Venezuela Works on Its Defenses

President Hugo Chavez has been on an arms buying spree, with Russia providing much of the hardware at hefty prices. What are the implications of Venezuela's buildup?

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Venezuelan President Hugo Chavez has been replacing old weapons systems. The move is being watched closely by other countries in the region, as well as by Washington. The U.S. has imposed an arms embargo on Venezuela, but the Venezuelan leader, flush with oil profits, has been able to find new sources. NPR's Julie McCarthy reports from Caracas.

JULIE McCARTHY reporting:

With the U.S. no longer the defense supplier of Venezuela, Russia has stepped in as President Chavez's arms merchant of choice. Anna Gilmour of the U.K.-based intelligence assessment group, Jane's Country Risk, says Moscow is now supplying Chavez equipment for all branches of his armed forces.

Ms. ANNA GILMOUR (Jane's Country Risk): He's been buying patrol boats for the navy, also helicopters and fighter planes for the air force, as well as rifles for the army. And in particular, he's just signed a new deal with Russia, which is totaling around three billion.

McCARTHY: Gilmour says the $3 billion deal also gives Venezuela the first license in South America to manufacture Russian AK-103 rifles.

Ms. GILMOUR: So they'll be able to construct both the rifles and the ammunition in Venezuela. It's the first time it's been able to do this.

McCARTHY: The big-ticket Sukhoi jet fighters would replace the American F-16s. Colonel Joe Nunez, with the Strategic Studies Institute at the U.S. Army War College, says the Russian fighter jets can be used to counter an attack or to launch one.

Colonel JOE NUNEZ (U.S. Army War College): But mostly these types of arms, the fighter jets and even the helicopters, are more offensively minded.

McCARTHY: Nunez says he would expect that Venezuela's aging arsenal would need a reasonable amount of upgrading, but says the new acquisitions go beyond that.

Col. NUNEZ: And the question becomes to what purpose is this build-up being achieved. President Huge Chavez is stating that he's trying to protect his country against any aggression, and specifically he's accusing the United States of working to overthrow his regime through military means, which is not the case.

McCARTHY: Chavez is renowned for rebuking Washington.

President HUGO CHAVEZ (Venezuela): In my bad English, you are a donkey, Mr. Danger.

McCARTHY: He calls President Bush Mr. Danger, and Bush foreign policy imperialist. Chavez and his supporters tend to see the U.S. invasion of Iraq, another oil-rich state, as a precedent for Venezuela. The tour of a U.S. aircraft carrier through the Caribbean this spring has fed suspicions. Against this backdrop, Chavez has announced plans to install a state-of-the-art anti-missile defense system.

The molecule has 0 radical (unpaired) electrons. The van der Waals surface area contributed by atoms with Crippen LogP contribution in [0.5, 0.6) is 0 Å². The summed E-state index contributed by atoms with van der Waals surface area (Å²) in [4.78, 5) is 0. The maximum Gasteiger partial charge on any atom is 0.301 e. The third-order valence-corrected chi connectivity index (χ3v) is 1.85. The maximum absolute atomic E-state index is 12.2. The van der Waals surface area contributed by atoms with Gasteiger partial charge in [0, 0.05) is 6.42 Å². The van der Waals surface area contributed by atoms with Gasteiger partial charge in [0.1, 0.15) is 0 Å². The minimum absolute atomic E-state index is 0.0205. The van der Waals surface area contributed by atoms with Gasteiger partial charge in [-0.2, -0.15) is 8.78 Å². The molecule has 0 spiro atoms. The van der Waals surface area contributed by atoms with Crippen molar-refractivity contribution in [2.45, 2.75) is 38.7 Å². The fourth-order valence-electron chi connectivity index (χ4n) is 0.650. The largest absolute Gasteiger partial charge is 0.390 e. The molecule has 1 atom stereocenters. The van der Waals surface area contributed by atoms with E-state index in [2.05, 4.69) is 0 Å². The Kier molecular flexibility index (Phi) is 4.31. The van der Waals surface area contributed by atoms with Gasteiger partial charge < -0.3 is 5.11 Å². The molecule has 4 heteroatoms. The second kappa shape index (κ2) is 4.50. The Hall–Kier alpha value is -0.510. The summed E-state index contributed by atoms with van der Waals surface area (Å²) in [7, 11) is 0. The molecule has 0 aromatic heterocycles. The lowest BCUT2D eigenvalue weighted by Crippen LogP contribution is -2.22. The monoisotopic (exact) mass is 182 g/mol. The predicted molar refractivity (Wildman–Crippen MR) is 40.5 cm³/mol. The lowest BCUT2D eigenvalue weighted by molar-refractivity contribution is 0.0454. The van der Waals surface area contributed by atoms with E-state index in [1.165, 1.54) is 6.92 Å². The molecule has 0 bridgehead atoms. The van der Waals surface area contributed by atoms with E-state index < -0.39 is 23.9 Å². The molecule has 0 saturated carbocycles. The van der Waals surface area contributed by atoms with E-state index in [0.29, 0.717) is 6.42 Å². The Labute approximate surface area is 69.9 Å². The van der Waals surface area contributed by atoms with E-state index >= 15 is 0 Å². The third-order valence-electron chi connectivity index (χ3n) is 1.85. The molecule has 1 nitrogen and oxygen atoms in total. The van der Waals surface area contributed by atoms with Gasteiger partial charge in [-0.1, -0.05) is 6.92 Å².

(Soundbite of music)

McCARTHY: During one of his recent Sunday broadcasts, Chavez describes why the defense system is needed.

President CHAVEZ: (Speaking foreign language)

McCARTHY: Compatriots, he says, we have the primary oil reserves of the world here, great wealth. And the North American empire, he says, is a menace with hegemonic intentions.

Fernando Ochoa, who was Venezuela's defense minister in 1992, says nonsense. Ochoa claims Venezuela's rush to re-arm is part of a bid by Chavez to enlarge his own stature.

Mr. FERNANDO OCHOA (Former Defense Minister, Venezuela): (Through translator) In his heart, Chavez does all this to consolidate prestige in his anti-imperial and anti-North American thesis. But all this has a fundamental limitation that he cannot change. He is not the U.S. or China or India. Unfortunately, small countries have to understand that we are small. He's punching above his weight.

McCARTHY: Even with its build-up, Venezuela's defense outlays don't come close to those of neighboring Brazil and Columbia, and Bogotá is fighting an insurgency with the help of hundreds of millions of dollars in U.S. aid, a fact not lost on President Chavez. Yet it's Venezuela that's causing concern in the region. Colonel Joe Nunez says the stabilizing influence that Brazil traditionally exercises could be eclipsed if Venezuela is not checked by its neighbors.

Col. NUNEZ: Brazil is starting to see that what Venezuela gains within the region is something that Brazil could potentially lose, and that tension is something that will have to be addressed.

McCARTHY: The U.S. arms embargo against Venezuela has chilled some European sales to Caracas. So has the alliance Hugo Chavez has formed with regimes such as Iran. But professor Eduardo Gamarra, of the International University in Miami, says Russia has no hesitation about trading with Venezuela. But he does not believe that Moscow's arm sales to Caracas are meant to deliberately defy the U.S.

Professor EDUARDO GAMARRA (International University, Miami): I don't think that the Russians are looking at selling arms to the Venezuelans as a way to stick it in the eyes of the United States. But more importantly, they're looking at it as an opportunity for profit. It's a business strategy, frankly.

MCCARTHY: Gamarra adds the United States has done the same thing over and over. Julie McCarthy, NPR News, Caracas, Venezuela.

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